Duke University located in the Research Triangle of Durham, North Carolina traces its roots to 1838 when it was founded by Quakers and Methodists in Trinity, NC. Duke has more than 13,000 undergraduate and graduate students and professional degree students enrolled in its private university. Duke Medical School, School of Engineering, and the School of the Environment are rated very high nationally and internationally. Biomedical research is a very strong point for Duke and its discoveries come in rapid succession. Duke is well funded by endowments, grants and an exceptionally generous alumni.
Stress 'sweet spot' differs for mellow vs. hyper dogs
People aren't the only ones who perform better on tests or athletic events when they are just a little bit nervous—dogs do too. But in dogs as in people, the right amount of stress depends on disposition.
Centuries-old shipwreck discovered off North Carolina coast
Scanning sonar from a scientific expedition has revealed the remains of a previously unknown shipwreck more than a mile deep off the North Carolina coast. Artifacts on the wreck indicate it might date to the American Revolution.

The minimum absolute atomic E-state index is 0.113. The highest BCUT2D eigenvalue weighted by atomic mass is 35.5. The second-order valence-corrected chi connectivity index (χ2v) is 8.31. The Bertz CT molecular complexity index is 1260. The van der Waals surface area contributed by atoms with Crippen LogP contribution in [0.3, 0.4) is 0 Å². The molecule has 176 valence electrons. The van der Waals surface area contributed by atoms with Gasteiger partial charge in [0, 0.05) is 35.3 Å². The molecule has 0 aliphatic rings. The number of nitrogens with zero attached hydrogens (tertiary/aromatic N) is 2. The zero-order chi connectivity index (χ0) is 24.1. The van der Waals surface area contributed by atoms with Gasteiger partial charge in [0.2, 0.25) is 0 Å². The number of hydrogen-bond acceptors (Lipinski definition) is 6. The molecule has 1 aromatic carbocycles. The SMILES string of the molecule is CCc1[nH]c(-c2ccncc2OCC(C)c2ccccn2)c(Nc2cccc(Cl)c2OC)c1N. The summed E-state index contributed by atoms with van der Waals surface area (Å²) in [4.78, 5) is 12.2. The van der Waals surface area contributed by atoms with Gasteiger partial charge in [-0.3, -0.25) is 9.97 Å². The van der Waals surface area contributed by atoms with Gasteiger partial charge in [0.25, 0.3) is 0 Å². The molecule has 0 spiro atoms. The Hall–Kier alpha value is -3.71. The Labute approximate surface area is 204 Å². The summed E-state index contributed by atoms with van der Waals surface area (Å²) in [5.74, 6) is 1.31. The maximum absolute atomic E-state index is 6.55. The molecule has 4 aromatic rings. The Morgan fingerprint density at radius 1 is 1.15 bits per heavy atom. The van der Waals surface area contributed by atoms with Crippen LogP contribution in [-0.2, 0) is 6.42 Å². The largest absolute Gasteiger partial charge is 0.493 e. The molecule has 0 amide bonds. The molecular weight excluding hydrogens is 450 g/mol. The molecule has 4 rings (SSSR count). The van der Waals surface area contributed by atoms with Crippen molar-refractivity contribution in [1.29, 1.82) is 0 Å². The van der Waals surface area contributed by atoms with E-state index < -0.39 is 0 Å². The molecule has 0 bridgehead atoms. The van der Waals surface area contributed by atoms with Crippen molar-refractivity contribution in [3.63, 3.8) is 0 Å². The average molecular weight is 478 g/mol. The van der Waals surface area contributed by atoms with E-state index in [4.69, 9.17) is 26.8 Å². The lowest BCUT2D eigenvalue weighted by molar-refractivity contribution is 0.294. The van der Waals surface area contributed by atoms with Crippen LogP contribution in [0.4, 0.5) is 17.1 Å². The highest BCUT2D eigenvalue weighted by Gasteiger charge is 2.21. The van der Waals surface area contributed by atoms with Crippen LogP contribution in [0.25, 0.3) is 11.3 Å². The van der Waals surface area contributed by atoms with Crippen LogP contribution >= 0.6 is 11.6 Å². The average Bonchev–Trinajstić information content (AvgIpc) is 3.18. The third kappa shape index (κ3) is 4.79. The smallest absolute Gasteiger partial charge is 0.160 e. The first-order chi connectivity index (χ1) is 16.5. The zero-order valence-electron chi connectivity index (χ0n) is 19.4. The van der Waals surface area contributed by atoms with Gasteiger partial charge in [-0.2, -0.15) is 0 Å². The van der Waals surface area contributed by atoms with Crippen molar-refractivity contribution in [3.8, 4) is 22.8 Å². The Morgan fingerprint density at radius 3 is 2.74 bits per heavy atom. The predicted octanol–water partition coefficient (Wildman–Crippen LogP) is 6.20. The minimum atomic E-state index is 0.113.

Starvation effects handed down for generations
Elaborate egg shells help prevent forgery
There's a high-stakes arms race being waged with colors and patterns in the scrublands of southern Zambia. It's a battle that's probably being fought everywhere there are birds practicing what is known as "brood parasitism"—laying ...
How dividing cells end up the same size
There aren't any giants or midgets when it comes to the cells in your body, and now Duke University scientists think they know why.
Plant light sensors came from ancient algae
The light-sensing molecules that tell plants whether to germinate, when to flower and which direction to grow were inherited millions of years ago from ancient algae, finds a new study from Duke University.
'Caveman instincts' may favor deep-voiced politicians
When political candidates give a speech or debate an opponent, it's not just what they say that matters—it's also how they say it.
Dancing droplets launch themselves from thin fibers
We've all seen dewdrops form on spider webs. But what if they flung themselves off of the strands instead?
Conservation policies could improve human health
Measures taken to protect ecosystems and the environment could also deliver public health benefits, according to a study published today.
Dual internal clocks keep plant defenses on schedule
Time management isn't just important for busy people—it's critical for plants, too. A Duke University study shows how two biological clocks work together to help plants deal with intermittent demands such as fungal infections, ...